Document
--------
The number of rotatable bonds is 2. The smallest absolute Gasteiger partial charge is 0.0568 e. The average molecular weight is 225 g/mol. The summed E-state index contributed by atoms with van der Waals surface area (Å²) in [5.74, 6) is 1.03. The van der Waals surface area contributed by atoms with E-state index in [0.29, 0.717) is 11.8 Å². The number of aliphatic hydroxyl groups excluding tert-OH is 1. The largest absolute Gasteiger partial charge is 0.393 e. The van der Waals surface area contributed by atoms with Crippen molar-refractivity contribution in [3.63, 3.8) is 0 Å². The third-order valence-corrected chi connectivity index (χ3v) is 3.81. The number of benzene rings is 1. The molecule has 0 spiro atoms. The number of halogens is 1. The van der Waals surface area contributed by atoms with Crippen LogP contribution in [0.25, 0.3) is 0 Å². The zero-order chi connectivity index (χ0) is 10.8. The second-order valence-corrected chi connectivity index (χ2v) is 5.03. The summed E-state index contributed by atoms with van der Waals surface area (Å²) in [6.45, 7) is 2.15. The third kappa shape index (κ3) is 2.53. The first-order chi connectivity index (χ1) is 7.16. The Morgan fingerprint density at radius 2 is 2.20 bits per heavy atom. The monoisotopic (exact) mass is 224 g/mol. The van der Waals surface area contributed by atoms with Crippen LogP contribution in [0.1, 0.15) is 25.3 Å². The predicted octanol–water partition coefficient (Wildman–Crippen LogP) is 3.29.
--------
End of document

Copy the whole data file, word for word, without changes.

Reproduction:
The number of rotatable bonds is 2. The smallest absolute Gasteiger partial charge is 0.0568 e. The average molecular weight is 225 g/mol. The summed E-state index contributed by atoms with van der Waals surface area (Å²) in [5.74, 6) is 1.03. The van der Waals surface area contributed by atoms with E-state index in [0.29, 0.717) is 11.8 Å². The number of aliphatic hydroxyl groups excluding tert-OH is 1. The largest absolute Gasteiger partial charge is 0.393 e. The van der Waals surface area contributed by atoms with Crippen molar-refractivity contribution in [3.63, 3.8) is 0 Å². The third-order valence-corrected chi connectivity index (χ3v) is 3.81. The number of benzene rings is 1. The molecule has 0 spiro atoms. The number of halogens is 1. The van der Waals surface area contributed by atoms with Crippen LogP contribution in [0.25, 0.3) is 0 Å². The zero-order chi connectivity index (χ0) is 10.8. The second-order valence-corrected chi connectivity index (χ2v) is 5.03. The summed E-state index contributed by atoms with van der Waals surface area (Å²) in [6.45, 7) is 2.15. The third kappa shape index (κ3) is 2.53. The first-order chi connectivity index (χ1) is 7.16. The Morgan fingerprint density at radius 2 is 2.20 bits per heavy atom. The monoisotopic (exact) mass is 224 g/mol. The van der Waals surface area contributed by atoms with Crippen LogP contribution in [0.1, 0.15) is 25.3 Å². The predicted octanol–water partition coefficient (Wildman–Crippen LogP) is 3.29.